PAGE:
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In a nutshell i want to read a PORTB 5th pin without using digitalRead API ( i am trying to learn baremetal using arduino-uno-r3)

Just to Learn How internal register works i did not used digitalRead API, instead i have used DDRB register to set the 5 bit of DDRB as Low indicating PORTB 5th pin is in input mode then i am using an if statment to check if 5th bit of PINB is high or low my expection was that when i connect arduino pin 13 to 5v if statment will become TRUE.

void setup() {
  // put your setup code here, to run once:
  DDRB = DDRB & ~(1<<5);
  Serial.begin(9600);
}

void loop() {
  // put your main code here, to run repeatedly:
  if(PINB & (1<<5)){
     Serial.println("Got data"); 
    }
}

When i executed above code i am constantly getting if as TRUE

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  • 1
    Do you use an external pullup or pulldown resistor? – chrisl May 27 '20 at 14:31
  • your code is operating on the 6th bit ... bits are numbered 0 to 7, so 5th bit is bit 4 – jsotola May 27 '20 at 15:08
  • I have not used any pull up resistor and i am sure PINB 5th bit is 13 pin of aurdino – user143252 May 27 '20 at 15:23
  • 1
    No, digital 13 is PB5, i.e. the 6th bit. The 1st bit is PB0, the 2nd bit is PB1, etc. – Edgar Bonet May 27 '20 at 15:42
  • 1
    If nothing is connected to the pin then it can read either high or low. Google “floating pin”. If you’re expecting it to read low when not connected to anything then you’re thinking wrong. – Delta_G May 27 '20 at 16:43
2

There seem to be several, separate issues in your question.

One is a simple matter of language. In English, “1st” is an abbreviation for “first”, which is an ordinal adjective applied to an item in a list meaning that there is no other item before it in that list. In the same vein, “5th” means “fifth”, which applies to the item that has exactly four items before it. For instance, the list of pins of port B is {PB0, PB1, PB2, PB3, PB4, PB5}. PB0 is the first in the list, and PB4 is the fifth. The fact the first item bears the number 0 makes this confusing. Thus, I recommend avoiding ordinal adjectives altogether and instead calling the pins by their names, like “digital 13” (Arduino naming) or “PB5” (AVR naming).

The second issue, and probably your main concern, is about the floating input pin. You cannot expect a reliable reading from a floating input. I will not try to explain why, as the issue has been discussed ad nauseam here and elsewhere. Just do a Web search. The simplest solution is to use the built-in pull-up resistor and externally connect a push button between the pin and ground. You will read LOW whenever the button is pressed:

void setup() {
    pinMode(13, INPUT_PULLUP);
    Serial.begin(9600);
}

void loop() {
    if (digitalRead(13) == HIGH)
        Serial.println("HIGH");
    else
        Serial.println("LOW");
}

The last point is about going bare metal and learning how to use the I/O registers directly. A small warning first: you have to keep in mind that this is board-specific. You tagged your question with both “arduino-uno” and “arduino-mega”, but these boards have different pin mappings (digital 13 is PB7 on the Mega). The general way of using the DDRx, PORTx and PINx registers is the same across all AVR chips, but is not portable to Arduinos based on a different architecture.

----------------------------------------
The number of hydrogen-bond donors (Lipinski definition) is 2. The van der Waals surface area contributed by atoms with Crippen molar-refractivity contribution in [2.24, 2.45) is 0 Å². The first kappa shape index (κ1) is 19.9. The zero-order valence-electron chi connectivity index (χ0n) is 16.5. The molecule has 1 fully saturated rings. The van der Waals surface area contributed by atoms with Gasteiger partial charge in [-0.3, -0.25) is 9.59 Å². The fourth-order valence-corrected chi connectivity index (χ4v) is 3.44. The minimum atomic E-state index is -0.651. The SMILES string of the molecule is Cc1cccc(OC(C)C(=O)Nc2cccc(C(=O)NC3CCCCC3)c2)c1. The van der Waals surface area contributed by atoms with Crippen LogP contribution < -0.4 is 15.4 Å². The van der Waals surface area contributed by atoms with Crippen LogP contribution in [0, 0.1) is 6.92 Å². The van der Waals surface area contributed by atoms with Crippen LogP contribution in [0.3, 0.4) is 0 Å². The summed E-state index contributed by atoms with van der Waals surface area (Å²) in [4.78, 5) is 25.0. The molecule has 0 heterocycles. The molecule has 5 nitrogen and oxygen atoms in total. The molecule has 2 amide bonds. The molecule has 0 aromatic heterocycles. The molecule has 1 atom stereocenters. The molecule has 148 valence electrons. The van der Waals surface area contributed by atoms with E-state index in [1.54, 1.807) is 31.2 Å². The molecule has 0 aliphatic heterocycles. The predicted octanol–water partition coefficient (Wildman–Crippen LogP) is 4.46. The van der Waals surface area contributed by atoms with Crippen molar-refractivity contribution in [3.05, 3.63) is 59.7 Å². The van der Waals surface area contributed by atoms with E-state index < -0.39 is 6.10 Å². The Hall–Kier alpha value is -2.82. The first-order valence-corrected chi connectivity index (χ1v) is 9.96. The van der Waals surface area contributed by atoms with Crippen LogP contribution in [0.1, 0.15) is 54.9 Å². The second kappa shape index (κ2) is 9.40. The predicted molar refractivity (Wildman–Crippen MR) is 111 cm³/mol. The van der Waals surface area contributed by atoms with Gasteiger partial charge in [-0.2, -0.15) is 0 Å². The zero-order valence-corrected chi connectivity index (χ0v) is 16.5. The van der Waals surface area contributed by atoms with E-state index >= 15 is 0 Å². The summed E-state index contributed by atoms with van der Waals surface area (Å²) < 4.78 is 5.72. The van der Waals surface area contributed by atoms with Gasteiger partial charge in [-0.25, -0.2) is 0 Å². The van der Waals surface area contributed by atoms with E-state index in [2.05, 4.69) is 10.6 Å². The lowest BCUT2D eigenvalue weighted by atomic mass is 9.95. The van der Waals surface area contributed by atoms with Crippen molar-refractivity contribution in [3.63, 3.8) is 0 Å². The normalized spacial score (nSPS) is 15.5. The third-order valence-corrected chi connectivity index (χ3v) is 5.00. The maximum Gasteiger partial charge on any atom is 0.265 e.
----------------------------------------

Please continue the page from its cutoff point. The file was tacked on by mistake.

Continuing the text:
So let's assume this is intended to work only on an Uno, Nano, or other board based on an ATmega328P. Judging from the example code you show, you seem to already understand pretty well how these registers work. There is no problem in your code, beside the fact that it requires an external pull-up. If you want to enable the internal pull-up, you have to set the appropriate bit in PORTB. This can seem confusing, as the same register is used for pull-up control (when the pin is in input mode) and for output control (when the pin is an output). Essentially, each GPIO pin has four distinct electrical states which are controlled by to I/O bits:

│ DDRxn │ PORTxn │ state        │
├───────┼────────┼──────────────┤
│   0   │    0   │ INPUT        │
│   0   │    1   │ INPUT_PULLUP │
│   1   │    0   │ OUTPUT LOW   │
│   1   │    1   │ OUTPUT HIGH  │
└───────┴────────┴──────────────┘

The example program above can be translated to low-level AVR style as follows:

void setup() {
    DDRB &= ~_BV(PB5);  // input mode
    PORTB |= _BV(PB5);  // enable pullup
    Serial.begin(9600);
}

void loop() {
    if (PINB & _BV(PB5))
        Serial.println("HIGH");
    else
        Serial.println("LOW");
}
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  • Nicely put @edgar. I might add a comment (as the OP did say he/she wanted to do bare metal programming) that different Arduinos board can contain different processors. And what works here in this answer is for a specific processor. And that other processors can and most often work very differently. – st2000 May 28 '20 at 1:57
  • @st2000: Good point. Edited the answer. – Edgar Bonet May 28 '20 at 9:20

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